> > > For tracing a function, one must store all argument registers used, and
> > > restore them, as that's how they are passed from caller to callee. And
> > > since they are stored anyway, I figure, that should also be sent to the
> > > function callbacks, so that they have access to them too.
> > >
> > > I'm working on a set of patches to make this a reality.
> > >
> > > -- Steve
> >
>
diff mbox series

Patch

diff --git a/include/linux/bpf.h b/include/linux/bpf.h
index 2b16bf48aab6..d28c7ac3af3f 100644
--- a/include/linux/bpf.h
+++ b/include/linux/bpf.h
@@ -583,6 +583,13 @@  enum bpf_tramp_prog_type {
 	BPF_TRAMP_REPLACE, /* more than MAX */
 };
 
+struct bpf_trampoline_batch {
+	int count;
+	int idx;
+	unsigned long *ips;
+	unsigned long *addrs;
+};
+
 struct bpf_trampoline {
 	/* hlist for trampoline_table */
 	struct hlist_node hlist;
@@ -644,11 +651,14 @@  static __always_inline unsigned int bpf_dispatcher_nop_func(
 	return bpf_func(ctx, insnsi);
 }
 #ifdef CONFIG_BPF_JIT
-int bpf_trampoline_link_prog(struct bpf_prog *prog, struct bpf_trampoline *tr);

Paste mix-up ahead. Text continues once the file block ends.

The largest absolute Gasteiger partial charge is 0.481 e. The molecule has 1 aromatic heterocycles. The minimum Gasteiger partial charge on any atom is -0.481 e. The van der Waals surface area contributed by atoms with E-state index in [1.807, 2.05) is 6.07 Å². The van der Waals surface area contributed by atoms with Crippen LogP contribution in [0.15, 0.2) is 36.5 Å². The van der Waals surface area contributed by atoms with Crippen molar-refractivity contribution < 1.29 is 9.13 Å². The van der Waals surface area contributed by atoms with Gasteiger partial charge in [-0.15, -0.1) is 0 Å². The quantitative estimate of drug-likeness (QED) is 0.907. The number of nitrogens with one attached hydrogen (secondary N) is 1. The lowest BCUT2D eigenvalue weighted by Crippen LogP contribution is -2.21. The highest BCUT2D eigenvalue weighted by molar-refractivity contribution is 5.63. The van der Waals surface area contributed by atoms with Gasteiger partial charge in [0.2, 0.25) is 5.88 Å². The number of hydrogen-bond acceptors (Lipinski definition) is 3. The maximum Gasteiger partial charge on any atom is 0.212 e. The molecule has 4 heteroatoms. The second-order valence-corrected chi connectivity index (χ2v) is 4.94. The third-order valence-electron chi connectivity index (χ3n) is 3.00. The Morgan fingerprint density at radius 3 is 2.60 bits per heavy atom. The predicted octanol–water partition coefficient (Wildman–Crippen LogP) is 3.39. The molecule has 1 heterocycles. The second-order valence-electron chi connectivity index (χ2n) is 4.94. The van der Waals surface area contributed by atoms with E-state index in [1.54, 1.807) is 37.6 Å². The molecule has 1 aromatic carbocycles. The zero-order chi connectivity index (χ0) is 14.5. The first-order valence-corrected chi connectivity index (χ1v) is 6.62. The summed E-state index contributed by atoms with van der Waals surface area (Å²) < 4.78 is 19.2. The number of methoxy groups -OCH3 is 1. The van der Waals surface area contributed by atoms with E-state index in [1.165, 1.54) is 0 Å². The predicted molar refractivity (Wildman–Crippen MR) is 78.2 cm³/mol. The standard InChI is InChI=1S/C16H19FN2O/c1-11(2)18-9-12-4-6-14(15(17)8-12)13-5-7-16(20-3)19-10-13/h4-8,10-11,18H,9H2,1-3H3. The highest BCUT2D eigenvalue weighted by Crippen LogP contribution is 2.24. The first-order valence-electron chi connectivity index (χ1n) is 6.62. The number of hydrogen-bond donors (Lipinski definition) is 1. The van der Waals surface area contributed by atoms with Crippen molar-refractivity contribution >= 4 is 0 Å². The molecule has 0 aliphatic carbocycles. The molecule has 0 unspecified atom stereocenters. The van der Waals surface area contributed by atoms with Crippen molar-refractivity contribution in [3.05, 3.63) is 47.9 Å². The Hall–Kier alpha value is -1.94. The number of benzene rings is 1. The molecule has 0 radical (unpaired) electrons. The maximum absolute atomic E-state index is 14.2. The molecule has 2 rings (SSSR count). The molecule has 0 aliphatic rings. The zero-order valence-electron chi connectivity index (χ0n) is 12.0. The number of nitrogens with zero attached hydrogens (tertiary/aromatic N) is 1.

+int bpf_trampoline_link_prog(struct bpf_prog *prog, struct bpf_trampoline *tr,
+			     struct bpf_trampoline_batch *batch);
 int bpf_trampoline_unlink_prog(struct bpf_prog *prog, struct bpf_trampoline *tr);
 struct bpf_trampoline *bpf_trampoline_get(u64 key,
 					  struct bpf_attach_target_info *tgt_info);
 void bpf_trampoline_put(struct bpf_trampoline *tr);
+struct bpf_trampoline_batch *bpf_trampoline_batch_alloc(int count);
+void bpf_trampoline_batch_free(struct bpf_trampoline_batch *batch);
 #define BPF_DISPATCHER_INIT(_name) {				\
 	.mutex = __MUTEX_INITIALIZER(_name.mutex),		\
 	.func = &_name##_func,					\
@@ -693,7 +703,8 @@  void bpf_ksym_add(struct bpf_ksym *ksym);
 void bpf_ksym_del(struct bpf_ksym *ksym);
 #else
 static inline int bpf_trampoline_link_prog(struct bpf_prog *prog,
-					   struct bpf_trampoline *tr)
+					   struct bpf_trampoline *tr,
+					   struct bpf_trampoline_batch *batch)
 {
 	return -ENOTSUPP;
 }
diff --git a/include/uapi/linux/bpf.h b/include/uapi/linux/bpf.h
index bf5a99d803e4..04df4d576fd4 100644
--- a/include/uapi/linux/bpf.h
+++ b/include/uapi/linux/bpf.h
@@ -125,6 +125,7 @@  enum bpf_cmd {
 	BPF_ITER_CREATE,
 	BPF_LINK_DETACH,
 	BPF_PROG_BIND_MAP,
+	BPF_TRAMPOLINE_BATCH_ATTACH,
 };
 
 enum bpf_map_type {
@@ -631,6 +632,12 @@  union bpf_attr {
 		__u32 prog_fd;
 	} raw_tracepoint;
 
+	struct { /* anonymous struct used by BPF_TRAMPOLINE_BATCH_ATTACH */
+		__aligned_u64	in;
+		__aligned_u64	out;
+		__u32		count;
+	} trampoline_batch;
+
 	struct { /* anonymous struct for BPF_BTF_LOAD */